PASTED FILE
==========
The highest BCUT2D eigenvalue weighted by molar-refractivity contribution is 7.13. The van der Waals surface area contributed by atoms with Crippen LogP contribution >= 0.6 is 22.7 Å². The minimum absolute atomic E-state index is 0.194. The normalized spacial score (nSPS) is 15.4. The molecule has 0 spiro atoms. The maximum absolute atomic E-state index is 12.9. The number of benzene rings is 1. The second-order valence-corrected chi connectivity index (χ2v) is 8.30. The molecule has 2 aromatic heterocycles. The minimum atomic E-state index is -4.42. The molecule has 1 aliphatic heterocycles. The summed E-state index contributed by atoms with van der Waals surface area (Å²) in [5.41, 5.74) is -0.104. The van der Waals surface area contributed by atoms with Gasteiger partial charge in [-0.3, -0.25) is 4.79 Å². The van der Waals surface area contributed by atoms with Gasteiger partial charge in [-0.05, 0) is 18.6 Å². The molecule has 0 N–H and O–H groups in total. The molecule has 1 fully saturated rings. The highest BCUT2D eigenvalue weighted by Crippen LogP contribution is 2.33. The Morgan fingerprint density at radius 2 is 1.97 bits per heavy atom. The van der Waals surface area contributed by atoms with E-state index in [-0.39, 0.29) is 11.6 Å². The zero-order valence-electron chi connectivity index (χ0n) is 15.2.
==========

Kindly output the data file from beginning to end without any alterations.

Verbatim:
The highest BCUT2D eigenvalue weighted by molar-refractivity contribution is 7.13. The van der Waals surface area contributed by atoms with Crippen LogP contribution >= 0.6 is 22.7 Å². The minimum absolute atomic E-state index is 0.194. The normalized spacial score (nSPS) is 15.4. The molecule has 0 spiro atoms. The maximum absolute atomic E-state index is 12.9. The number of benzene rings is 1. The second-order valence-corrected chi connectivity index (χ2v) is 8.30. The molecule has 2 aromatic heterocycles. The minimum atomic E-state index is -4.42. The molecule has 1 aliphatic heterocycles. The summed E-state index contributed by atoms with van der Waals surface area (Å²) in [5.41, 5.74) is -0.104. The van der Waals surface area contributed by atoms with Gasteiger partial charge in [-0.3, -0.25) is 4.79 Å². The van der Waals surface area contributed by atoms with Gasteiger partial charge in [-0.05, 0) is 18.6 Å². The molecule has 0 N–H and O–H groups in total. The molecule has 1 fully saturated rings. The highest BCUT2D eigenvalue weighted by Crippen LogP contribution is 2.33. The Morgan fingerprint density at radius 2 is 1.97 bits per heavy atom. The van der Waals surface area contributed by atoms with E-state index in [-0.39, 0.29) is 11.6 Å². The zero-order valence-electron chi connectivity index (χ0n) is 15.2.